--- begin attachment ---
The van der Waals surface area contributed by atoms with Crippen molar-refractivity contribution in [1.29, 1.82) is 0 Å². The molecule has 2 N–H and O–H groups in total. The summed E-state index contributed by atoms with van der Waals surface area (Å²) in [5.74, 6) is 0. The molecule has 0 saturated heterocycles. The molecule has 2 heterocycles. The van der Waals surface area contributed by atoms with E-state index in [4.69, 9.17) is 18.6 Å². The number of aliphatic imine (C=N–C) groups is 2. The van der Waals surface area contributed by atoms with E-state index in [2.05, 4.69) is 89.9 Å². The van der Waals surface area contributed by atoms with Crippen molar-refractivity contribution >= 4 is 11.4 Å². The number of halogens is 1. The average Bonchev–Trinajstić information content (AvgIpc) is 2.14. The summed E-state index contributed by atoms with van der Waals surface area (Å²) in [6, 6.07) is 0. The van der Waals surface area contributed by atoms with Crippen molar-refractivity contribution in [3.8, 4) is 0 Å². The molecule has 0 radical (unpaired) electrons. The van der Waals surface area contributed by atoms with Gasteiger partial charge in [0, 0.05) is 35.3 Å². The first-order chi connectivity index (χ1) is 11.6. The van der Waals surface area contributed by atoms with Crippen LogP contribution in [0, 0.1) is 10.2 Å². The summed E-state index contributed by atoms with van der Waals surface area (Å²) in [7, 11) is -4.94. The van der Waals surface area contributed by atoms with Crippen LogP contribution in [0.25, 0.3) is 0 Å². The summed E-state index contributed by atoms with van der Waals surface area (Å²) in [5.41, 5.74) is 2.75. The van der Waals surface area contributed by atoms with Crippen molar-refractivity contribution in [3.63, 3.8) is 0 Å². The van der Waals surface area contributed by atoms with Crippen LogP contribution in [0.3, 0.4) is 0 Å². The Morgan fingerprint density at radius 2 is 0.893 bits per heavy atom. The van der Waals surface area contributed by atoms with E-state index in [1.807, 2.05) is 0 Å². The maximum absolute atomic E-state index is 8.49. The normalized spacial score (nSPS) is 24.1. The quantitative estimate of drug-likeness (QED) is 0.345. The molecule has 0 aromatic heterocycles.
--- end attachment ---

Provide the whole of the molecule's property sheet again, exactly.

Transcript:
The van der Waals surface area contributed by atoms with Crippen molar-refractivity contribution in [1.29, 1.82) is 0 Å². The molecule has 2 N–H and O–H groups in total. The summed E-state index contributed by atoms with van der Waals surface area (Å²) in [5.74, 6) is 0. The molecule has 0 saturated heterocycles. The molecule has 2 heterocycles. The van der Waals surface area contributed by atoms with E-state index in [4.69, 9.17) is 18.6 Å². The number of aliphatic imine (C=N–C) groups is 2. The van der Waals surface area contributed by atoms with E-state index in [2.05, 4.69) is 89.9 Å². The van der Waals surface area contributed by atoms with Crippen molar-refractivity contribution >= 4 is 11.4 Å². The number of halogens is 1. The average Bonchev–Trinajstić information content (AvgIpc) is 2.14. The summed E-state index contributed by atoms with van der Waals surface area (Å²) in [6, 6.07) is 0. The van der Waals surface area contributed by atoms with Crippen molar-refractivity contribution in [3.8, 4) is 0 Å². The molecule has 0 radical (unpaired) electrons. The van der Waals surface area contributed by atoms with Gasteiger partial charge in [0, 0.05) is 35.3 Å². The first-order chi connectivity index (χ1) is 11.6. The van der Waals surface area contributed by atoms with Crippen LogP contribution in [0, 0.1) is 10.2 Å². The summed E-state index contributed by atoms with van der Waals surface area (Å²) in [7, 11) is -4.94. The van der Waals surface area contributed by atoms with Crippen LogP contribution in [0.25, 0.3) is 0 Å². The summed E-state index contributed by atoms with van der Waals surface area (Å²) in [5.41, 5.74) is 2.75. The van der Waals surface area contributed by atoms with Crippen molar-refractivity contribution in [3.63, 3.8) is 0 Å². The van der Waals surface area contributed by atoms with Crippen LogP contribution in [0.3, 0.4) is 0 Å². The Morgan fingerprint density at radius 2 is 0.893 bits per heavy atom. The van der Waals surface area contributed by atoms with E-state index in [1.807, 2.05) is 0 Å². The maximum absolute atomic E-state index is 8.49. The normalized spacial score (nSPS) is 24.1. The quantitative estimate of drug-likeness (QED) is 0.345. The molecule has 0 aromatic heterocycles.